Tuesday, February 13, 2018

POLLEN'S WOMEN - The Art of Samson Pollen



POLLEN’S WOMEN
The Art of Samson Pollen
Edited by Robert Deis & Wyatt Dole
# new texture
135 pgs

One of the tragedies of the original pulp era was the lack of recognition given to the brilliant artists of that time. Every single week hundreds of pulp titles hit the newsstands, each graced with a gorgeous, colorful cover paintings and filled with dozens of wonderful black and illustrations. Whereas these populace magazines were snobbishly ignored by the purveyors of the uppercrust, academia including and no effort was made to save this amazing art. It has been reported that over 90% of all those great covers and illustrations were destroyed and lost to us forever, save in the fading pages of the actual mags, some eighty years or older today.

After World War Two, pulps evolved into comics for kids and two new adult formats to continue the publication of action adventure stories. One was the small paperback designed to be easily carried in one’s back-pocket and produced on the cheap. The other, and more direct descend of the original pulps, was the men’s adventure magazines, hereto referred to as MAGS. From the 50s to early 70s they proliferated in drugstores racks via dozens of titles all aimed at the World War II veterans looking for stories featuring rugged, individuals not afraid to take on the world. The MAMS catered to tales of war heroes, explorers, tough cops and rebel bikers. It was a cornucopia of he-man virility that oozed off every page.

Accompanying these tales was the macho art; a vital element of the entire package. Like their smaller, golden age predecessors, the MAMS were chock full of amazing illustrations, most done in long double page formats while offering up some of the greatest in-your face all action scenes ever put on a cover. Here were soldiers combating overwhelming odds, or treasure hunters battled savage beasts of every kind imaginable while at the same time protecting some half-clad buxom babe. They were simply men’s fantasies brought to stunning visual reality as created a dozen or so remarkable artists.

One such was Samson Pollen and now editors Robert Deis and Wyatt Doyle have collected dozens of his more spectacular pieces. Each is represented into versions; first showcasing the actual artwork alone and then the same image as surrounded as folded into the magazine’s layout with text and titles etc. It is a truly effective demonstration of the format challenges posed to Pollen and his peers. One of this book’s most intriguing parts is Pollen’s own memoirs which he shared with co-author Doyle. At 86, the veteran illustrator’s tales of his work-for-hire experiences as a professional illustrator are fascinating. Pollen never assumed he was creating anything but commercial art and his job, as he saw it, was to give the editors what they wanted. No matter how silly those requests often times appeared to be. He was told to draw this or that and he did. He was a workman artist.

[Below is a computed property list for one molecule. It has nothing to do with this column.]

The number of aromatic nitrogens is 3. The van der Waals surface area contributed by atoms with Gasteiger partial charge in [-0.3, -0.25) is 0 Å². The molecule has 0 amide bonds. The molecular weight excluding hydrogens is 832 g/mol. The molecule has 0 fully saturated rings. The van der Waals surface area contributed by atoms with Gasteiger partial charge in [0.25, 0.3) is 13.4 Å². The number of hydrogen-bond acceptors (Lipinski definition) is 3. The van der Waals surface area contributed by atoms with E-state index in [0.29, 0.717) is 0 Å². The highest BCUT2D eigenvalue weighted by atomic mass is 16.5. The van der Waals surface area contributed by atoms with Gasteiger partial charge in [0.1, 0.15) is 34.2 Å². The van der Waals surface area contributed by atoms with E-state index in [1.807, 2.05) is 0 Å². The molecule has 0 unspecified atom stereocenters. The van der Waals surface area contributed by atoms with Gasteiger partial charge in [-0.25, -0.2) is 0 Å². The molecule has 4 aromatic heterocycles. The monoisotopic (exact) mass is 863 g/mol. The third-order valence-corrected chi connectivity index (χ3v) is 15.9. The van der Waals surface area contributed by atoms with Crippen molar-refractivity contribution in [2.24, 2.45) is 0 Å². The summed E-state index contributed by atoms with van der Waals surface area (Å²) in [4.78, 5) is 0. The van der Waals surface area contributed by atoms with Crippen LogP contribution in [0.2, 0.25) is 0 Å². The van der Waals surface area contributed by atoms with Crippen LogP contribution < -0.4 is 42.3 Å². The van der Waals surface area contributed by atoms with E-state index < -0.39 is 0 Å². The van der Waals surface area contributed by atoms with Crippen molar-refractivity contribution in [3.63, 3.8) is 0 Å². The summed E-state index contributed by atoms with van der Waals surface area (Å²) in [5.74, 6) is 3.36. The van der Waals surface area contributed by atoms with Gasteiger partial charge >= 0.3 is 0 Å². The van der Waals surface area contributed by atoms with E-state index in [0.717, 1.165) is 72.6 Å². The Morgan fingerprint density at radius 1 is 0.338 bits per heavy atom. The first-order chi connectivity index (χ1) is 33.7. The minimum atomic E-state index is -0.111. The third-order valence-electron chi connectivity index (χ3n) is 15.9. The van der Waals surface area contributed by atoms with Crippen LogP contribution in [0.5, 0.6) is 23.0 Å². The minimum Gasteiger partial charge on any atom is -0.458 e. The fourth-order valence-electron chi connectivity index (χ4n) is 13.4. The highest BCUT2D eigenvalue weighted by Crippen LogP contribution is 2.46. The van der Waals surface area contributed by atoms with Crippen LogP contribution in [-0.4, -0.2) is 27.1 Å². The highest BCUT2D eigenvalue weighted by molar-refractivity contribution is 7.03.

Today, one gets the sense that he is happily bemused at how valuable his art has become and the status it has achieved in the scheme of things. In this day of digital art, illustrators are a dying breed and one wonders if future generations will ever see their like again. For now we can only tip our pulp fedoras to Mr. Deis & Mr. Doyle for saving work of this true master; Samson Pollen.

Friday, February 09, 2018

STRANGE VIEW FROM A SKEWED ORBIT



STRANGE VIEW FROM
A SKEWED ORBIT
(An Oddball Memoir)
By Ardath Mayhar
Borgo Press
159 pgs

Dear Readers, this certainly will not be one of my regular reviews. You see the subject matter is much too personal for me and we need to share much more than a few declarative paragraphs concerning this wonderful little book. So time for some history. In the early 80s, pre-PC and internet time, I had joined a group via snail-mail correspondence called SPWAO; the Small Press Writers & Artists Organization. We were made of up both amateur and professional creators all working in one fashion or another with small press. Among that group was Texas based professional sci-fi and fantasy writer Ardath Mayhar. If you’ll allow me to name drop here, the group also included among its ranks Charles Saunders, Richard & Wendy Pini and Kevin Anderson; all of which I’m sure you readily recognized.

We had officers, collected dues and published a monthly newsletter. At one point I was elected the President and responsible for putting out that newsletter. It was along this time that I began a friendly correspondence with Ardath not realizing it would soon become a life-saver for me. Note, members of SPWAO were set on achieving professionalism in various genres, from books to comics. Most of my energies directed towards the latter without much thought at all to novel writing.

Then came my divorce and my world turned upside down. Having three small children unable to comprehend exactly why their father was leaving caused me months of pain and anguish. At one point I let some of this out in a letter to Ardath, this kindly grandmother writer from Texas, as a way of maybe dispelling a little of the hurt I was dealing with. Her response was a rapid reply in which she suggested, “Why don’t we write a book together. It might help take your mind off the sadness.”  She even let me devise the subject matter and plot and we went at it. Six months later her agent sold “Trail of the Seahawks” to TSR’s new Windwalker paperback line and I was a published author.